Writer’s Lounge quote for Saturday, October 19, 2019, classic Orwell, for an Orwellian age:
With today’s edition of Writer’s Lounge, we begin with a couple of items that we happened across that resonate against the backdrop of notable events that took place this week.
First is the passing on Thursday of Congressman Elijah Cummings, (D-MD). Cummings was first elected to the House of Representatives in 1996 and his 7th District seat included a large swath of Baltimore and its suburbs.
A noted civil rights advocate, he came in for criticism from Donald Trump, once Trump began to see in urban congressional districts like Cummings’, an opportunity to score political points with his base about the persistent effects and conditions of poverty and crime.
The root causes of those conditions are a matter of long running dispute between Republicans and Democrats and we won’t get into the weeds on them here, other than to say that the GOP blames government and the Democrats blame systemic racism and structural neglect.
Trump criticized the Democrat’s district as a “rodent-infested mess” where “no human being would want to live.” As with all of Trump’s political hand grenades, this one, intended by him to only damage the parties it landed on, also sent shrapnel flying back in his direction.
Cummings was swift to respond, stating, “Those in the highest levels of the government must stop invoking fear, using racist language and encouraging reprehensible behavior.”
One reason Cummings was on Trump’s radar screen was because Representative Cummings chaired the powerful House Oversight and Reform Committee, and presided over investigations of Trump’s conduct, including probes in 2019 dealing with Trump’s family members occupying positions in the White House.
Cummings’ close friend and fellow House member, John Lewis (D-GA). said that with the passing of the Congressman, Americans “have lost a great leader at a time of crisis in our democracy. When this nation needed him most, he became a moral voice ‘crying in the wilderness,’ and his words and actions called a reluctant nation to conscience.”
An item that came to my attention and that arrested it immediately, was one from early on in the Trump presidency. Trump claimed that Congressman Cummings had said, regarding him that, “you will be the greatest president. He said you will be, in front of five, six people, he said you will be the greatest president in the history of this country.”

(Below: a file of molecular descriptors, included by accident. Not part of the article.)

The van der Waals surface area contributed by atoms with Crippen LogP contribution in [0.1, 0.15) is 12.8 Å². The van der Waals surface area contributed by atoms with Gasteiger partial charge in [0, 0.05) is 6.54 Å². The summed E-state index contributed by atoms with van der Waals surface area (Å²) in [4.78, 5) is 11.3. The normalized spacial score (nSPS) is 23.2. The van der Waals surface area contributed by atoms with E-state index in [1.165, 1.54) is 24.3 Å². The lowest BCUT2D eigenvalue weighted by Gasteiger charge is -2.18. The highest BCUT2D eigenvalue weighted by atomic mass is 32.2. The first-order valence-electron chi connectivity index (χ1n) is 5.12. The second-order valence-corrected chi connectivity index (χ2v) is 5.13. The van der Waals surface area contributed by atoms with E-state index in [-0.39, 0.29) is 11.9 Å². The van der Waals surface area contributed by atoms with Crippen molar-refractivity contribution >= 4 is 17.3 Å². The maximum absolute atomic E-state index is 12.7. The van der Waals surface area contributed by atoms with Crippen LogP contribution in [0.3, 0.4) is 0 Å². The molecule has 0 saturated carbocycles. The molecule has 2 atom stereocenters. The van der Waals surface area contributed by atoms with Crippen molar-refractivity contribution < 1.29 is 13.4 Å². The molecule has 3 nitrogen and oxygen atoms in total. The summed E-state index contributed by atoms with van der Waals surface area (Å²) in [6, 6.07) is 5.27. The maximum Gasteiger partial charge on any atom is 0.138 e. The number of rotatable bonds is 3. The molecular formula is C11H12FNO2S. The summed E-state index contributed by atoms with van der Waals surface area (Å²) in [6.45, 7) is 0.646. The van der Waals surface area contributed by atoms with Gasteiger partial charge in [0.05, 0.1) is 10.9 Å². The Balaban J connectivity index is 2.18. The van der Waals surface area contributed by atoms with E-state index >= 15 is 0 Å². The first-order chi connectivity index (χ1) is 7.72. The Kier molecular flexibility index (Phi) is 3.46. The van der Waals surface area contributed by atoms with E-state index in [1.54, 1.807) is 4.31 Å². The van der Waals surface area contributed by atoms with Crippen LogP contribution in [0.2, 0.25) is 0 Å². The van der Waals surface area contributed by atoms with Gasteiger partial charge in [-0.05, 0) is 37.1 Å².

Naturally this did not survive the Washington Post fact check.
“Cummings has disputed this account. Cummings told CNN that he actually said Trump “could become a good president “if . . . IF . . . he took steps to truly represent ALL Americans rather than continuing on the divisive and harmful path he is currently on.”
National Compass offers its sincere condolences to Congressman Cummings’ family, in respect to his contributions to our system of justice and democracy.
– Richard Cameron
Next is Rick Perry. Perry, tendered his resignation from the post of Energy Secretary this week, after vehemently denying on October 7th, that he had any plans whatsoever, to do so. Of course, his voluntary – as far as we know, departure has zero to do with any role he might have played in Trump’s grand scheme to extract damaging material from Ukraine about Joe and Hunter Biden. Oh, noooooooo.
Mr. Perry, an early critic of Donald Trump, who relented when offered the cabinet post of Secretary of Energy, was a natural choice for the assignment, it was believed at the time, because the Department of Energy would probably be one of those cabinet agencies that Perry would not require a clue from Mitt Romney to be able to recall.
Not only that, but an ironic pick especially since it was a department that he proposed to actually eliminate if he became president. And to complete the Trifecta, ostensibly, Perry, having been Governor of Texas, had some degree of familiarity with the fossil fuel industry and consequently, was the recipient of $11.6 million in political donations from that particular industrial complex.